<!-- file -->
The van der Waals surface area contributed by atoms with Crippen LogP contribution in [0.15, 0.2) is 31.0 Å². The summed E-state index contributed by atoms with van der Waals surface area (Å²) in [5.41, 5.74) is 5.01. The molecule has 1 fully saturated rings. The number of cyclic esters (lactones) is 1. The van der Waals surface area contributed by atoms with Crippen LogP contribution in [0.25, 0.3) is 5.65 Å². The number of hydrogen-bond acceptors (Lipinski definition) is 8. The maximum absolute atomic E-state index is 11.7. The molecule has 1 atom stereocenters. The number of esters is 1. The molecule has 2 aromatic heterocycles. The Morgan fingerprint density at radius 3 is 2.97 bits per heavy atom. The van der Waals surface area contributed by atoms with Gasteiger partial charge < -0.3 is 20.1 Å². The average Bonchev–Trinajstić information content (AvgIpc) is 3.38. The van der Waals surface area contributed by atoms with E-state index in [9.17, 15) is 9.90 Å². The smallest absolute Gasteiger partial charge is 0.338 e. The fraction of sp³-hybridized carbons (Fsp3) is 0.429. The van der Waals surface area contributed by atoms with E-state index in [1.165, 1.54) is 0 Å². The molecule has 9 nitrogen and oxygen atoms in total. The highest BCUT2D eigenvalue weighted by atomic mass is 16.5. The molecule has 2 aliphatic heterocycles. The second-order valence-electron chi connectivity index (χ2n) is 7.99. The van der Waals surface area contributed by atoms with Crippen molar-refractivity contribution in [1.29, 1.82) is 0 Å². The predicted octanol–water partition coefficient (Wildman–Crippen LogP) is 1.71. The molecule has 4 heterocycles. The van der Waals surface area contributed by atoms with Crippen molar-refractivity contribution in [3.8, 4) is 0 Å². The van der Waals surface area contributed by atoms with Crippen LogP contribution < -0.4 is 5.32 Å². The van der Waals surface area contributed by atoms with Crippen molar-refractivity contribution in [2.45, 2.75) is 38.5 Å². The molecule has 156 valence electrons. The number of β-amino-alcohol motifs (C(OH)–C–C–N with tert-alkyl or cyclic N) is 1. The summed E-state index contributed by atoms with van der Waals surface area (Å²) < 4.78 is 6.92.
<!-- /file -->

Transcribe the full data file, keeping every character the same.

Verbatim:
The van der Waals surface area contributed by atoms with Crippen LogP contribution in [0.15, 0.2) is 31.0 Å². The summed E-state index contributed by atoms with van der Waals surface area (Å²) in [5.41, 5.74) is 5.01. The molecule has 1 fully saturated rings. The number of cyclic esters (lactones) is 1. The van der Waals surface area contributed by atoms with Crippen LogP contribution in [0.25, 0.3) is 5.65 Å². The number of hydrogen-bond acceptors (Lipinski definition) is 8. The maximum absolute atomic E-state index is 11.7. The molecule has 1 atom stereocenters. The number of esters is 1. The molecule has 2 aromatic heterocycles. The Morgan fingerprint density at radius 3 is 2.97 bits per heavy atom. The van der Waals surface area contributed by atoms with Gasteiger partial charge < -0.3 is 20.1 Å². The average Bonchev–Trinajstić information content (AvgIpc) is 3.38. The van der Waals surface area contributed by atoms with E-state index in [9.17, 15) is 9.90 Å². The smallest absolute Gasteiger partial charge is 0.338 e. The fraction of sp³-hybridized carbons (Fsp3) is 0.429. The van der Waals surface area contributed by atoms with E-state index in [1.165, 1.54) is 0 Å². The molecule has 9 nitrogen and oxygen atoms in total. The highest BCUT2D eigenvalue weighted by atomic mass is 16.5. The molecule has 2 aliphatic heterocycles. The second-order valence-electron chi connectivity index (χ2n) is 7.99. The van der Waals surface area contributed by atoms with Crippen molar-refractivity contribution in [1.29, 1.82) is 0 Å². The predicted octanol–water partition coefficient (Wildman–Crippen LogP) is 1.71. The molecule has 4 heterocycles. The van der Waals surface area contributed by atoms with Crippen molar-refractivity contribution in [3.8, 4) is 0 Å². The van der Waals surface area contributed by atoms with Crippen LogP contribution < -0.4 is 5.32 Å². The van der Waals surface area contributed by atoms with Crippen molar-refractivity contribution in [2.45, 2.75) is 38.5 Å². The molecule has 156 valence electrons. The number of β-amino-alcohol motifs (C(OH)–C–C–N with tert-alkyl or cyclic N) is 1. The summed E-state index contributed by atoms with van der Waals surface area (Å²) < 4.78 is 6.92.